Retest reliability

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Retest reliability (from English retest and reliability "repeat test reliability") generally designates the degree of accuracy with which a certain characteristic is repeatedly measured by a certain test procedure in psychology . In a narrower sense, it describes the degree of agreement between the test results for the same test subjects and with the same test for several repeat tests. The retest reliability simply means how reliable psychometric tests are.


In quality assurance, the majority of the measuring procedures in psychology ( psychometric tests) consistently show a low level of reliability because psychological tests are subject to falsifications that are not based on the measured characteristic. An exception are quality-assured, standardized IQ tests and some Big Five personality tests based on the OCEAN model .

Reliability measurements

In general, reliability ("reliability") is a generic term for a number of concepts that only concern certain aspects of measurement accuracy. The value for the measured reliability is expressed by the correlation coefficient of the two tests (reliabilities greater than 0.80 are desired).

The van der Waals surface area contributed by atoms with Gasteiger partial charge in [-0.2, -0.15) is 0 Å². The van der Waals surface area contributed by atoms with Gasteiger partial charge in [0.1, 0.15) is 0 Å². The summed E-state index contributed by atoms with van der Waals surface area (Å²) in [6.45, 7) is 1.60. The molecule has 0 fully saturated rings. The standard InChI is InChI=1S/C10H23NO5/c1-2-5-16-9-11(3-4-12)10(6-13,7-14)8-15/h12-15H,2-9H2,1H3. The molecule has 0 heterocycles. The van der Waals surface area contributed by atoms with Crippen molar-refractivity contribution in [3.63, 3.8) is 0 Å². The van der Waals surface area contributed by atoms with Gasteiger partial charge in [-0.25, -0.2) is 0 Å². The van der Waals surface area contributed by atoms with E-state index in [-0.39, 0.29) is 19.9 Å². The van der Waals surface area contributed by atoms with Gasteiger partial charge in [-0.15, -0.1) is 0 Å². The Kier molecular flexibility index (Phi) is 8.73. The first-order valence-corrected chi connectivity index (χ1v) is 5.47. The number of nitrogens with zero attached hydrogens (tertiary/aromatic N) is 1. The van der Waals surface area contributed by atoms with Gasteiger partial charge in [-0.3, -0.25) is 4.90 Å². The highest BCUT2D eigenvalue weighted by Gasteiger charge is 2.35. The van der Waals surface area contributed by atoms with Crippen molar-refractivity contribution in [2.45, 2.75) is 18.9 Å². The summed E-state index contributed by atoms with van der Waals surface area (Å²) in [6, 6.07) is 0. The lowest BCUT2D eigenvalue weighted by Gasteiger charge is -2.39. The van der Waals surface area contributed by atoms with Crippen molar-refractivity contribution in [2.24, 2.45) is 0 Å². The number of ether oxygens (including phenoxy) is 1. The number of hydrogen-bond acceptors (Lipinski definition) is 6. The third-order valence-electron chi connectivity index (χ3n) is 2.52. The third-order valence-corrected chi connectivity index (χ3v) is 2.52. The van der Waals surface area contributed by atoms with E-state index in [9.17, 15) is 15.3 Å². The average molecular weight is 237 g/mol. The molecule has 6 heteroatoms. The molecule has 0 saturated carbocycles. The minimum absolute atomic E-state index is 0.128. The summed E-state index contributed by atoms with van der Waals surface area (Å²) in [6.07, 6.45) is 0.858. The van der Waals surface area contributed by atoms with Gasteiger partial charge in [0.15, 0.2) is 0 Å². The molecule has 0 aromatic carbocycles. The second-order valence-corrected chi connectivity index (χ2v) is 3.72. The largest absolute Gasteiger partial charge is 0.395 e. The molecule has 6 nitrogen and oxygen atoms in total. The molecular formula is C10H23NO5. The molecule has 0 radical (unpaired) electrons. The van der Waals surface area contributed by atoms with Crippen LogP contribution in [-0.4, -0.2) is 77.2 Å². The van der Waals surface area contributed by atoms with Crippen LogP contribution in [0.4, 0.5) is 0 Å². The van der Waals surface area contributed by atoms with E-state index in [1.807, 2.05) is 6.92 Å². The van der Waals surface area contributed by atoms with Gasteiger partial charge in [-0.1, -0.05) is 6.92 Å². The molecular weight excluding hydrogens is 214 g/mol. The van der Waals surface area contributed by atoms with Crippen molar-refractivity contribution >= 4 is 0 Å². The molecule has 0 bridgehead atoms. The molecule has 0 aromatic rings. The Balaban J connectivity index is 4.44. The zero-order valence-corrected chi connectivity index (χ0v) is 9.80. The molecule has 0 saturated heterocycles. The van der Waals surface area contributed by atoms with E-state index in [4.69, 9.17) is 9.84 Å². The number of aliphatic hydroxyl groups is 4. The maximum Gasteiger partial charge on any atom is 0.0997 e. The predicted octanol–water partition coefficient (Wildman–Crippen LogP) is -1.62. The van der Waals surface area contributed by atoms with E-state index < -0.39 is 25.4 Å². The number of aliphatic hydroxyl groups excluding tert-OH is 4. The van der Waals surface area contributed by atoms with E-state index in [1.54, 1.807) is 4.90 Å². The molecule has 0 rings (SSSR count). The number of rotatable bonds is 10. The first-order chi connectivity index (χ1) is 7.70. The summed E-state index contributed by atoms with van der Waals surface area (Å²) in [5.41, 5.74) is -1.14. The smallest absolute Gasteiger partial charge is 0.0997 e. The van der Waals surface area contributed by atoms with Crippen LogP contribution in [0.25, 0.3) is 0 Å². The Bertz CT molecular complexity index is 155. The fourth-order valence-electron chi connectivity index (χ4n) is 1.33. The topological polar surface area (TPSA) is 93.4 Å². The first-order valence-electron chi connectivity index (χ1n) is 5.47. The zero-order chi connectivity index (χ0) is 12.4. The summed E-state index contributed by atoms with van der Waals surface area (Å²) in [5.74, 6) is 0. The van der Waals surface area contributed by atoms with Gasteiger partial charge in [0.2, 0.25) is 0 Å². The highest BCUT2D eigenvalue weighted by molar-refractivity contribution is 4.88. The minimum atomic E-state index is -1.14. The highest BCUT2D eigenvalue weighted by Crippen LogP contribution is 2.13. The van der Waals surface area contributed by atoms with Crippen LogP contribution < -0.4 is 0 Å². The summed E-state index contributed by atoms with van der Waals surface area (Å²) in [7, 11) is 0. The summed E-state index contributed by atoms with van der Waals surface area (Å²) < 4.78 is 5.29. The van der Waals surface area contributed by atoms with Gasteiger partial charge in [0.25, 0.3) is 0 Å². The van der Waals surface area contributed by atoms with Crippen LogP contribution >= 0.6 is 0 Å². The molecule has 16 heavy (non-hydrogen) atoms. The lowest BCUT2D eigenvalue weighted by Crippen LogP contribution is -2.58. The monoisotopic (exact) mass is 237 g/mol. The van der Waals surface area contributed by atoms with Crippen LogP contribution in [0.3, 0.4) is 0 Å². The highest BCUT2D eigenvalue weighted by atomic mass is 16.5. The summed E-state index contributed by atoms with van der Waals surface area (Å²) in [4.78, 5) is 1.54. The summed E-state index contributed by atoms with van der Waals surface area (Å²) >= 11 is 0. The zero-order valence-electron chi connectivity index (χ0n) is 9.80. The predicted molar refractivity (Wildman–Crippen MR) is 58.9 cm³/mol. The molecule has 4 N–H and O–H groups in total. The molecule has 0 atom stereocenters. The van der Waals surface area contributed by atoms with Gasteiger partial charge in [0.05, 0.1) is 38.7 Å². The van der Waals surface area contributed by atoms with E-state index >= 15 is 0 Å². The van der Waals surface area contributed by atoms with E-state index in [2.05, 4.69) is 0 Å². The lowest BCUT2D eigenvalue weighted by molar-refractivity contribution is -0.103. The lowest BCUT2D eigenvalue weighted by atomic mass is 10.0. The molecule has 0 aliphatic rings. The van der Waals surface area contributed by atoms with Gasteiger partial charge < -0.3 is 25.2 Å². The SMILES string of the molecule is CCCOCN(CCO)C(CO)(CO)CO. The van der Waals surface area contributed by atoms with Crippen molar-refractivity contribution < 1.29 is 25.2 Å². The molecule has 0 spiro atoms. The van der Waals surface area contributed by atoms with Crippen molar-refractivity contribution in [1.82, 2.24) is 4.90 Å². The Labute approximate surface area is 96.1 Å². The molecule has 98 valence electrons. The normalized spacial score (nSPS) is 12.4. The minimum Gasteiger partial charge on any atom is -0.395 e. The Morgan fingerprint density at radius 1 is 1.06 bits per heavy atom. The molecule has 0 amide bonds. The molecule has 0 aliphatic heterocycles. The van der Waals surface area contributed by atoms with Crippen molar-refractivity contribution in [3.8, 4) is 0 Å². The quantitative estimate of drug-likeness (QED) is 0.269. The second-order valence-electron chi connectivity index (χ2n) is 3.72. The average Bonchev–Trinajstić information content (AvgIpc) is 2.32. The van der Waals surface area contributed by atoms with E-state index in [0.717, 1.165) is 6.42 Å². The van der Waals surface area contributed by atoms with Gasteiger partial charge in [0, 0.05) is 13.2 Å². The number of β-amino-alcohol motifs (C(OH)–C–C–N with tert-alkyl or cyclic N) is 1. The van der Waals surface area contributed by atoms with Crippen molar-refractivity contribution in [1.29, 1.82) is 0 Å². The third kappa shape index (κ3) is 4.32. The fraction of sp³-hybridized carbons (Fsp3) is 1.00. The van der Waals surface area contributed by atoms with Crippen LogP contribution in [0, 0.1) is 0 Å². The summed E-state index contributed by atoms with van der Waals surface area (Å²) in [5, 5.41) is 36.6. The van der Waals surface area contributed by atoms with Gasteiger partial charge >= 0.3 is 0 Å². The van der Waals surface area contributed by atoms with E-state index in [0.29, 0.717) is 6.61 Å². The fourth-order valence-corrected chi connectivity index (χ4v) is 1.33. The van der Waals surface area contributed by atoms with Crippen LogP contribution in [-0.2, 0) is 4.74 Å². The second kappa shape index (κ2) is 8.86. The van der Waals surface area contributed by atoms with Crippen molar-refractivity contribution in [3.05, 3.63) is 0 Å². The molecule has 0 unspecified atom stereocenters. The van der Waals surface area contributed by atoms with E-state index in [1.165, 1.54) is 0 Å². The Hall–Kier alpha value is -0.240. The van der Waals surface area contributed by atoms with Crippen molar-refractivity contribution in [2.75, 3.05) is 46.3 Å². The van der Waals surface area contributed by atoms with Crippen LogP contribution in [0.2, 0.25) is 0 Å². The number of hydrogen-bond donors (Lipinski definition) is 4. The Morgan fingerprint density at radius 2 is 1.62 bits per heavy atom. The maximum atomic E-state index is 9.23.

A reliability measurement with the aid of retest reliability is problematic because the stability of the measured feature is assumed. This assumption has not yet been adequately proven empirically; many psychological characteristics seem to change over time, i.e. H. to be variable.

Another problem is the fact that a person can remember the test on the new run. This can lead to learning effects in intelligence tests, which influences the reliability measurement and can lead to pseudo-reliability.

Other methods of measuring reliability are the parallel test reliability, the split-half method and the internal consistency.